You will certainly have wondered at the delay in replying to your kind letter: it was occasioned by the necessity of consulting with Leighton about the proper course to take in a matter which concerned him so much. I am deeply obliged to you for informing me about what I might else have long remained in ignorance; and the particulars of the damage, as well as the estimates of needful repair & expenditure are just what I should have desired. I wish every fit measure to be taken, and leave the whole in your most capable hands: but there is this difficulty, - Leighton is very averse to the destruction of his design by the substitution of black marble: he would prefer the renewal of the old work, even if one needs to begin again in another eleven years. Cannot this be managed? I wish it were as easy to replace the coarse nature of the relic-mongers by some more human and decent stuff, but that is impossible. Would a more effectual railing be any use? or would a cover, such as you mention as being made for the Demidoff monument, answer the purpose here? You have such an advantage over me who never saw the Tomb, that I accept your judgment, whatever it may be. Leighton said he would prefer letting the ornaments quite go, in process of time, and then renewing them - that is, prefer this to substituting the black stripe.Elizabeth's absence from her own tomb is strange. There is no medallion portrait of her, only an ideal figure of Poesy, and we learn from Robert's letter from the Athenaeum Club, January 19, 1863, to Isa Blagden that the Italians, through Cottrell, sought to pre-empt Leighton's design, and in Robert's letter to Frederic Leighton, August 20, 1863, that he had sent portraits of Elizabeth to him, then he writes to Isa, October 19, 1864, about Leighton's explosion concerning the badness of the execution, and speaking of the portrait medallion as altered, particularly as to the hair, to falsely 'better' it.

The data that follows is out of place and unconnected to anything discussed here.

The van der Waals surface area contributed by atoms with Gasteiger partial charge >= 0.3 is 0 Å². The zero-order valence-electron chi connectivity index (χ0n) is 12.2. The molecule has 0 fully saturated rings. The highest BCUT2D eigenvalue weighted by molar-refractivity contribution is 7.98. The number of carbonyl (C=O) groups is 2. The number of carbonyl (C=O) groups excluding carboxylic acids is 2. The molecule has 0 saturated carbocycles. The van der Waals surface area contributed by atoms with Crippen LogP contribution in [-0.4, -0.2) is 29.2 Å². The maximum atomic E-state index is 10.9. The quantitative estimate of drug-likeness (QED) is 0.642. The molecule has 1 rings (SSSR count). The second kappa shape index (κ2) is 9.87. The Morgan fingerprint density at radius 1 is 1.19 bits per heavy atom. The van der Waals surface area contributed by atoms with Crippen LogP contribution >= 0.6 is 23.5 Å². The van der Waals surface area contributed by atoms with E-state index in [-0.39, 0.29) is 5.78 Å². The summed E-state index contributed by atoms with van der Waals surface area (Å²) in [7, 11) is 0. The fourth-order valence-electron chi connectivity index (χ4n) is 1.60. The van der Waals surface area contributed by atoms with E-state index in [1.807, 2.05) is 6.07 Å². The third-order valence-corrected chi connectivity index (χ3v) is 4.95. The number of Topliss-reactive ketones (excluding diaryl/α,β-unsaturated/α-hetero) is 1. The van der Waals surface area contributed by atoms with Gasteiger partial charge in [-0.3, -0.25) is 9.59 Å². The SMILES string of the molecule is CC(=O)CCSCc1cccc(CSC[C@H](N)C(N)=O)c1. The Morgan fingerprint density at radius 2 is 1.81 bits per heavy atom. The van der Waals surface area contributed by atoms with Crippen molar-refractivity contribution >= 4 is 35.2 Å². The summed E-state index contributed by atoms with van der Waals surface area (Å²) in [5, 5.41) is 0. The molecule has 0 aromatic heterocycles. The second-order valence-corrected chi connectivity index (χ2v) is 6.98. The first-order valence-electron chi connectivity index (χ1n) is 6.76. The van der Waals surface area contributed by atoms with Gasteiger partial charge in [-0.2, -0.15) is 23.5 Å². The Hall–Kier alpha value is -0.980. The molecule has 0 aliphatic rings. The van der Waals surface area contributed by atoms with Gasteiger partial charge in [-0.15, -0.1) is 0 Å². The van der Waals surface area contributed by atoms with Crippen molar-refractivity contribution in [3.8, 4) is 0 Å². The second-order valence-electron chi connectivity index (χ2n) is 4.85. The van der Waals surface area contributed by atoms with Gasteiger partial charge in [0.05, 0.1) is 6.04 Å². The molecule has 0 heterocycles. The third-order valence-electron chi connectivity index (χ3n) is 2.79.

On it there are no lines from her poems. There
is not even her name, just the initials 'E+B+B'. Nor is there
her birth date, just the death date 'OB+1861+'. However,
it seems from sketches in the Royal Academy's Library that
Andrew Potter has so kindly sent me that Leighton conceived it
not as a classical sarcophagus so much as a medieval pilgrim
tomb with space under it for pilgrims to enter, like that of
Edward the Confessor's Tomb in Westminster Abbey. An aside: When
Elizabeth was preparing herself for the elopement with Robert,
she dared to go outside, to take walks, and on one of them
visited Westminster Abbey and its Poets' Croner where her
husband would come to be buried. This is how she described it,
31 July, 1846:
Edward the Confessor's Tomb,
We find that Leighton had intended a more true portrait on the tomb as he originally conceived it, these drawings being supplied by the Leighton House Museum from those in the Victoria and Albert Museum, (he even shows a togaed Robert approaching it!),
designated space for an inscription on it, perhaps with her
Two photographs by
Longworth Powers conserved in the Gabinetto Vieusseux show first
the marble base only, then the whole tomb. It took four years to
When the ivy-covered medieval wall was still standing.
As it became later, before the thefts of the vase and the plaque, which were not original to the tomb's design.
Needing to be
In an earlier paper, I lamented the lack of the
major symbol Elizabeth and Robert shared in their poetry on
her tomb, that of the pomegranate.
It ws my hope, if we could restore and landscape the 'English'
Cemetery, that we would plant a pomegranate beside it. This
dott. Vieri Torrigiani Malaspina did, planting three
pomegranates beside our three great poets, Elizabeth Barrett
Browning, Walter Savage Landor and Arthur Hugh Clough. In the winter they go dead, in the
spring, delicate green leaves appear, in the summer
scarlet blossoms, in the fall the splendid rich red fruit.
We had already rectified the lack of her name
with a stele by the tomb.
One can still see here
the need for restoration work. The pillars were crumbling into
powder. These are now consolidated.
restoration by Alberto Casciani, 2006.